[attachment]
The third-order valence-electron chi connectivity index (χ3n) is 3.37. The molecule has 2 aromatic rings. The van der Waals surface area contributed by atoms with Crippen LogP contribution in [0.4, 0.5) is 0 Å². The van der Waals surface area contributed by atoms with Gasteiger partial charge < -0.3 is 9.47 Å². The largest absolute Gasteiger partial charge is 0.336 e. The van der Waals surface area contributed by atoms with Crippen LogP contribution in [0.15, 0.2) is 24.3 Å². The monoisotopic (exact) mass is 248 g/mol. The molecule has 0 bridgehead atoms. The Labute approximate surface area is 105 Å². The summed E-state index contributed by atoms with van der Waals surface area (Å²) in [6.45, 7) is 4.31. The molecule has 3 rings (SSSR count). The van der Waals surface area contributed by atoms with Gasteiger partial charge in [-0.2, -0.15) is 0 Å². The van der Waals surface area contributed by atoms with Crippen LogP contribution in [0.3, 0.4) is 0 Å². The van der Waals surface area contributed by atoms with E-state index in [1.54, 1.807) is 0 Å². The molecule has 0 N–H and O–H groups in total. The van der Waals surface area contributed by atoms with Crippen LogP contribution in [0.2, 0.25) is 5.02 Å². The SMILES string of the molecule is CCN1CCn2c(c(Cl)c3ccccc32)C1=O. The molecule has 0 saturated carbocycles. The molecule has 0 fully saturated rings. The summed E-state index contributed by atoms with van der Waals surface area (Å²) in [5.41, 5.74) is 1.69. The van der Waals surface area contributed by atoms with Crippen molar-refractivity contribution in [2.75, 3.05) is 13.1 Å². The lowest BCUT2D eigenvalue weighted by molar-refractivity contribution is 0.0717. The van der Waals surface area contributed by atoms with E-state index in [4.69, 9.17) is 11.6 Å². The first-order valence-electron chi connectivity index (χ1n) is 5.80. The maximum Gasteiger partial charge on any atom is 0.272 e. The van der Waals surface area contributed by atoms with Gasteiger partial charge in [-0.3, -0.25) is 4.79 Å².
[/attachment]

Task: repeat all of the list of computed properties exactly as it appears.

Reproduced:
The third-order valence-electron chi connectivity index (χ3n) is 3.37. The molecule has 2 aromatic rings. The van der Waals surface area contributed by atoms with Crippen LogP contribution in [0.4, 0.5) is 0 Å². The van der Waals surface area contributed by atoms with Gasteiger partial charge < -0.3 is 9.47 Å². The largest absolute Gasteiger partial charge is 0.336 e. The van der Waals surface area contributed by atoms with Crippen LogP contribution in [0.15, 0.2) is 24.3 Å². The monoisotopic (exact) mass is 248 g/mol. The molecule has 0 bridgehead atoms. The Labute approximate surface area is 105 Å². The summed E-state index contributed by atoms with van der Waals surface area (Å²) in [6.45, 7) is 4.31. The molecule has 3 rings (SSSR count). The van der Waals surface area contributed by atoms with Gasteiger partial charge in [-0.2, -0.15) is 0 Å². The van der Waals surface area contributed by atoms with Crippen LogP contribution in [0.3, 0.4) is 0 Å². The van der Waals surface area contributed by atoms with E-state index in [1.54, 1.807) is 0 Å². The molecule has 0 N–H and O–H groups in total. The van der Waals surface area contributed by atoms with Crippen LogP contribution in [0.2, 0.25) is 5.02 Å². The SMILES string of the molecule is CCN1CCn2c(c(Cl)c3ccccc32)C1=O. The molecule has 0 saturated carbocycles. The molecule has 0 fully saturated rings. The summed E-state index contributed by atoms with van der Waals surface area (Å²) in [5.41, 5.74) is 1.69. The van der Waals surface area contributed by atoms with Crippen molar-refractivity contribution in [2.75, 3.05) is 13.1 Å². The lowest BCUT2D eigenvalue weighted by molar-refractivity contribution is 0.0717. The van der Waals surface area contributed by atoms with E-state index in [4.69, 9.17) is 11.6 Å². The first-order valence-electron chi connectivity index (χ1n) is 5.80. The maximum Gasteiger partial charge on any atom is 0.272 e. The van der Waals surface area contributed by atoms with Gasteiger partial charge in [-0.3, -0.25) is 4.79 Å².